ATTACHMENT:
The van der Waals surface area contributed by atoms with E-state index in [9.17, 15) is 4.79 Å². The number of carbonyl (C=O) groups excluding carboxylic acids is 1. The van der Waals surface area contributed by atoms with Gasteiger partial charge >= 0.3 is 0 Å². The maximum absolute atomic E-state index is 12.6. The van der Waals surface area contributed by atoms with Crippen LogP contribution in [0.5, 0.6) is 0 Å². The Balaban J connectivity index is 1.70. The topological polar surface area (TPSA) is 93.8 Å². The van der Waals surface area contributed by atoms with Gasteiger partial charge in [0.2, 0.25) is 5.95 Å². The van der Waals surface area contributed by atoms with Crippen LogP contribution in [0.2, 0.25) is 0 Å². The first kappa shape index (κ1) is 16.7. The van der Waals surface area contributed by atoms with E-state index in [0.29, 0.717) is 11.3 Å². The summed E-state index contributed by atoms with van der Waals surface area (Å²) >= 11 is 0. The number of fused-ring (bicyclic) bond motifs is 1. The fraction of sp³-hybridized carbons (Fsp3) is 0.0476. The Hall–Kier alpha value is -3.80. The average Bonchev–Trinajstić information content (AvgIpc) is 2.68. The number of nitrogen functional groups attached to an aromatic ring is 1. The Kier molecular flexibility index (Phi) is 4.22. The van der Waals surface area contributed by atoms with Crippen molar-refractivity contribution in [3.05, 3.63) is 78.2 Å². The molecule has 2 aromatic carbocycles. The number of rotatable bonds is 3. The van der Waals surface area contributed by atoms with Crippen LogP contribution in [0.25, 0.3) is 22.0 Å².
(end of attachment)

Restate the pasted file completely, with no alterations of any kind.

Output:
The van der Waals surface area contributed by atoms with E-state index in [9.17, 15) is 4.79 Å². The number of carbonyl (C=O) groups excluding carboxylic acids is 1. The van der Waals surface area contributed by atoms with Gasteiger partial charge >= 0.3 is 0 Å². The maximum absolute atomic E-state index is 12.6. The van der Waals surface area contributed by atoms with Crippen LogP contribution in [0.5, 0.6) is 0 Å². The Balaban J connectivity index is 1.70. The topological polar surface area (TPSA) is 93.8 Å². The van der Waals surface area contributed by atoms with Gasteiger partial charge in [0.2, 0.25) is 5.95 Å². The van der Waals surface area contributed by atoms with Crippen LogP contribution in [0.2, 0.25) is 0 Å². The first kappa shape index (κ1) is 16.7. The van der Waals surface area contributed by atoms with E-state index in [0.29, 0.717) is 11.3 Å². The summed E-state index contributed by atoms with van der Waals surface area (Å²) >= 11 is 0. The number of fused-ring (bicyclic) bond motifs is 1. The fraction of sp³-hybridized carbons (Fsp3) is 0.0476. The Hall–Kier alpha value is -3.80. The average Bonchev–Trinajstić information content (AvgIpc) is 2.68. The number of nitrogen functional groups attached to an aromatic ring is 1. The Kier molecular flexibility index (Phi) is 4.22. The van der Waals surface area contributed by atoms with Crippen molar-refractivity contribution in [3.05, 3.63) is 78.2 Å². The molecule has 2 aromatic carbocycles. The number of rotatable bonds is 3. The van der Waals surface area contributed by atoms with Crippen LogP contribution in [0.25, 0.3) is 22.0 Å².